Over the last decade, major motorcycle manufacturers have increasingly looked to the custom motorcycle scene, not only to establish and inform the latest stylistic trends and crazes within the moto space, but also as a means of marketing their respective two-wheeled wares, calling on big-name one-off builders to demonstrate various model’s conduciveness to customization. And, while this symbolic relationship has become a common practice today, Yamaha is widely credited for spearheading this unique means of promotion with the launch of its Yard Built Program back in late 2012.
Kicking off the initiative with an XJR1300 project from the Wrenchmonkees, the Yard Built Program has since grown to include dozens of noteworthy builds from some of the world’s most eminent customs outfits. For 2020, the Tuning Fork company rolled out its “Back To The Drawing Board” contest, inviting moto enthusiasts to submit one-off bike designs paying homage to Yamaha’s models of yesteryear, with the finalists’ designs then being passed onto one of several reputable shops to bring the 2D drawings to life.
Alongside finalist projects from the likes of Bad Winners, Garage221, and Cafe Racer SSpirit, another design was brought to fruition by Portuguese builders, RUAMACHINES, which was tasked with transforming the Hamamatsu firm’s XSR700 into a modern interpretation of the brand’s street scramblers of the 1960s. Based on the coast in Esmoriz (a roughly 20-minute ride south of Porto), RUAMACHINES is a custom motorcycle and lifestyle outlet founded and headed up by fashion designer, Armando Fontes, and Commercial Director Victor Rocha.
The Portuguese duo began the project by stripping the XSR donor down to a rolling chassis in order to create a blank canvas they could build back up as they saw fit. The bulbous, semi-angular, and highly-distinctive stock set of tank covers on the XSR have been pulled and replaced with a custom steel item that’s markedly smoother and more oblong, taking inspiration from Yamaha’s two-stroke street bikes from over half-a-century-ago. Despite drastically altering the overall silhouette of the motorcycle, the new tank still sports notches along its base in order to accommodate the XSR’s framework.
The new tank is also complemented via a matching tail cowl, sloping downwards at a similar angle and resting atop a modified subframe that extends out over the majority of the rear wheel. Paying homage to vintage scramblers, the new subframe is capped off with a custom retro off-road-style rear fender with an integrated horizontal LED taillight, and a license-plate hanger with a micro-LED plate light and micro-LED indicators poking out on either side.
Sandwiched between the new tank and tail unit is a bespoke black leather saddle with ribbed stitching and a split-centered pattern. Directly beneath, RUAMACHINES has installed a pair of custom side covers that sit further back than the triple-punched stock items. The side covers are also wearing a set of custom “700GT” badges—the project’s official monicker.
The 689cc twin at the heart of the build has gone largely unchanged, aside from the addition of a set of high-performance K&N pod filters and an upgraded, larger stainless steel radiator. The stock exhaust system has also been jettisoned in its entirety, and in its place now sits a custom stainless steel unit, with headers looping back 180-degrees, before meeting beneath the seat where the system culminates in a pair of high-mounted, stacked reverse cone mufflers—a clear nod to ’60s street scramblers—that have been bestowed with one-off, retro-inspired, hand-polished heat shields and lasered “RUA” logos.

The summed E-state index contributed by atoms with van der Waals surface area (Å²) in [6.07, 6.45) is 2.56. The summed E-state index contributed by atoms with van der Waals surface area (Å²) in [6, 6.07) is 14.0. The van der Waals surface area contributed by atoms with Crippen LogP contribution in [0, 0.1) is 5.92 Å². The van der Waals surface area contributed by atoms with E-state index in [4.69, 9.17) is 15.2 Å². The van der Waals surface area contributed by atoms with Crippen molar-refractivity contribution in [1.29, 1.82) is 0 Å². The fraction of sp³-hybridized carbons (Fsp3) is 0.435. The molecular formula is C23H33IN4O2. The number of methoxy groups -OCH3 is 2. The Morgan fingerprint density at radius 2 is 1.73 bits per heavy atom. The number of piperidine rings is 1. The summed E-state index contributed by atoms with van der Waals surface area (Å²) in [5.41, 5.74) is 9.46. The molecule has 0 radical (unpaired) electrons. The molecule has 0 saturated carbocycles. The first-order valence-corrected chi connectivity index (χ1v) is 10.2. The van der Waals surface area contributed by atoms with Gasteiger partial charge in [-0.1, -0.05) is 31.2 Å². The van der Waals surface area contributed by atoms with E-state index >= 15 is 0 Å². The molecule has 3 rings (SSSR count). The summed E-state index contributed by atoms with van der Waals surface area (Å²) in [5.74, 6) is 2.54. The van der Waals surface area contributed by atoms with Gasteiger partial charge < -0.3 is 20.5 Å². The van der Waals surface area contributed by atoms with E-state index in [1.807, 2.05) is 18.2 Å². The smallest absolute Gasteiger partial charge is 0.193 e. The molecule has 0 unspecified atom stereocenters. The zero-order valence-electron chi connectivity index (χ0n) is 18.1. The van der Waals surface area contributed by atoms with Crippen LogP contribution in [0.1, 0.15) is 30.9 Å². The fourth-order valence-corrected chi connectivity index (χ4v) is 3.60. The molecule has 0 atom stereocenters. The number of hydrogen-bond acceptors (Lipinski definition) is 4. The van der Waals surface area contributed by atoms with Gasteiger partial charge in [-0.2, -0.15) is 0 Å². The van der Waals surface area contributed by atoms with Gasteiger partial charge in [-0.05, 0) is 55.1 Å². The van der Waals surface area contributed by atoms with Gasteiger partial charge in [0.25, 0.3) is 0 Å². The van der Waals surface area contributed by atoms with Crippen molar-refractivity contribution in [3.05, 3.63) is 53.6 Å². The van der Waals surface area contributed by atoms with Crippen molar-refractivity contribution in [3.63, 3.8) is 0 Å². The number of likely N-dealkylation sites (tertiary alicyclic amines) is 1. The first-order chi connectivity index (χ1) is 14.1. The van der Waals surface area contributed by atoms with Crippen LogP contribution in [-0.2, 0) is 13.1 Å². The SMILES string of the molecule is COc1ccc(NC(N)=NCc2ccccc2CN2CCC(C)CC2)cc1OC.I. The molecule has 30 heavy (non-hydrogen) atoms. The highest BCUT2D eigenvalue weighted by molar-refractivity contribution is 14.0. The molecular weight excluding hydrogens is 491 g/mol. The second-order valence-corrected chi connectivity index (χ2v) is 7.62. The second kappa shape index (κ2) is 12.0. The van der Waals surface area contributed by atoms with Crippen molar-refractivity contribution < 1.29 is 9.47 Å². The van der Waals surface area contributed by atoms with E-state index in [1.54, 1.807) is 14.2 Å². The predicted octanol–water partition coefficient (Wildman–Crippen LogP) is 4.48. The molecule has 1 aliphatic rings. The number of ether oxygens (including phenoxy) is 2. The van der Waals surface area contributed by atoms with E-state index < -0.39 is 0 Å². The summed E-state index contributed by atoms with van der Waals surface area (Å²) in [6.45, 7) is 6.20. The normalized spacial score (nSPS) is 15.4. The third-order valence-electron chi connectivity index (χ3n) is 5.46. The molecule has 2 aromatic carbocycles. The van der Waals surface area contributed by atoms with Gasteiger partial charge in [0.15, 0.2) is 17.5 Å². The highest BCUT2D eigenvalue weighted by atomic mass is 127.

Another area that’s undergone an extensive transformation is the XSR’s front-end. The stocker’s conventional forks have been lowered before being treated to a set of custom covers modeled after the units on Yamaha’s YR-2. On top of gaining a solid wheel disc cover, the front of the bike also features what appears to be a headlight plucked from one of the prior generations of MV Agusta’s naked models. There’s also a long, old-school-looking front fender tightly hugging the front tire—all of which now wears a combination of matte and gloss black paint.
The rider’s quarters have also been completely redesigned, now consisting of a set of LSL bars, outfitted with mirrors and grips from Motogadget. The premium German aftermarket outfit also supplied the 700GT’s instrumentation in the form of a Motogadget Motoscope Pro. The new cockpit’s already tidy nature is made all the more uncluttered by the ignition being relocated to the front of the tank on the right side of the bike from its stock location just behind the headlight. Custom switchgear buttons on the left handlebar and a custom-machined pop-up tank cap complete the new cockpit setup.
In a bid to further the build’s neo-retro vibe, the Esmoriz outfit has also replaced the XSR’s stock cast rear wheel with a top-shelf tubeless Kineo-style spoked hoop with an all bare metal rim, spokes, and nipples. With pretty much every other component and one-off piece blacked-out—from the fork covers to the brake calipers to the framework to the handlebars—the style-conscious head honchos of RUAMACHINES turned their attention to the final step of the build; painting the tank. After extensively poring over old photos of liveries on Yamaha’s 1960s production models, Fontes and Rocha finally settled on a white and black scheme with blood-red pin striping.
The end result undeniably nails RUAMACHINES’ key objective of delivering a neo-retro street scrambler. Altering the profile of the donor’s somewhat decisive tank enormously helps to largely change the overall appearance of the bike. And, after all, if Yamaha’s aim was to show off its bike’s wide range of customization possibilities, it’s hard to say RUAMACHINES fell short in any capacity.